So what’s the next disruptive challenge? I would argue it’s Authenticity. In the coming years there will likely be few challenges bigger than determining who or what is  real, safe and  genuine. Successfully navigating the landscape of technologies, products, services, and even people will require the assistance of Trust Brokers.

From Industrial Design to User Experience: The heritage and evolving role of experience-driven design

Some interesting thoughts on the origins and evolution of User Experience as a design practice. It won’t be a surprise that as an Industrial Designer, who was an active participant in founding and shaping UX, I would agree with some of the author’s points. UX definitely borrows from Industrial Design which borrows from Architecture, however UX considers context in a way that early architects and industrial designers never thought about.

Time Warner Cable Trades Lifelong Customer for $40

It’s official. Time Warner Cable refuses to waive the $40 Early Termination Fee for my condo. Result: I will now terminate my second account with them and replace TV, Internet and Phone services with Cincinnati Bell/Dish package. Up until now I was 100% dedicated to always using Time Warner Cable!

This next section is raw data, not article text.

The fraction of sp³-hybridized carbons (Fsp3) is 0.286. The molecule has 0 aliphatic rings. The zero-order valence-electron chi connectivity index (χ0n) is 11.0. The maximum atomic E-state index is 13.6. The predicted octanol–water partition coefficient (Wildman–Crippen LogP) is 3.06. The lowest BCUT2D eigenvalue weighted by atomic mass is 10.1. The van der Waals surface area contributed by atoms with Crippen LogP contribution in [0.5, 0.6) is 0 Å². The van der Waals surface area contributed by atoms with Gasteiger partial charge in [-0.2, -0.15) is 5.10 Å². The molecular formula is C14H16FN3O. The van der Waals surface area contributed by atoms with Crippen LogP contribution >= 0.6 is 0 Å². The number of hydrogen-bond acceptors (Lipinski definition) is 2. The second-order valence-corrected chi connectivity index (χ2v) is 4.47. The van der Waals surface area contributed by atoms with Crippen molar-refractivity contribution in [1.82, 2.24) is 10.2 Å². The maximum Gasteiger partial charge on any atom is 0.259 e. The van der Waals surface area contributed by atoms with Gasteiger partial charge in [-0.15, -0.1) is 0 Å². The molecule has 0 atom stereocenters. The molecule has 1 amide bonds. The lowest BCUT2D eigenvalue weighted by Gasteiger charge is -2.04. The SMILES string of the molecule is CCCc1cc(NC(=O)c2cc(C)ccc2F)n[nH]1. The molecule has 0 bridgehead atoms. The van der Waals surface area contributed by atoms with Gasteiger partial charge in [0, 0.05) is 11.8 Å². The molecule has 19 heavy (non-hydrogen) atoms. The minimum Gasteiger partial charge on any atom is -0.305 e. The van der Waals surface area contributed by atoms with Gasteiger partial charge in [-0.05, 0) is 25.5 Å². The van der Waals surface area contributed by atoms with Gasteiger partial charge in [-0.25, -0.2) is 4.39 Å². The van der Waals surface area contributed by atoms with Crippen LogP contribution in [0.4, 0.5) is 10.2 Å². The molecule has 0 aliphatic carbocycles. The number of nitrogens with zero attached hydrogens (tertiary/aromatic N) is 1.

And of course I had no idea there was an early termination fee, but hey!

Passion vs. Obsession

John Hagel on Passion versus Obsession

To say passion becomes obsession is to make a distinction of degree. It implies that obsession is a more passionate form of passion—too much of a good thing. However, I’m now convinced that passion and obsession do not vary in degree, but in kind. In fact, in many ways they are opposite.

Thanks Michael Stich!

Puppy Tweets

Mattel launches Puppy Tweets: for owners who wish their dogs could talk – or in this case, tweet.

Mattel has plans to introduce Puppy Tweets, a plastic tag that attaches to a dog’s collar and automatically sends updates to the dog’s Twitter account. Yes, that’s right. Your dog can now Tweet. Puppy Tweets’ tag has a sound and…

Thanks Jeff!

Talk To Your Customers!!

Is it Possible

Is it possible that this blog will live again?

Over Zealous Saftey Advocates

I don’t get this whole movement to ban texting and cellphone use while driving. Seems perfectly safe to me!?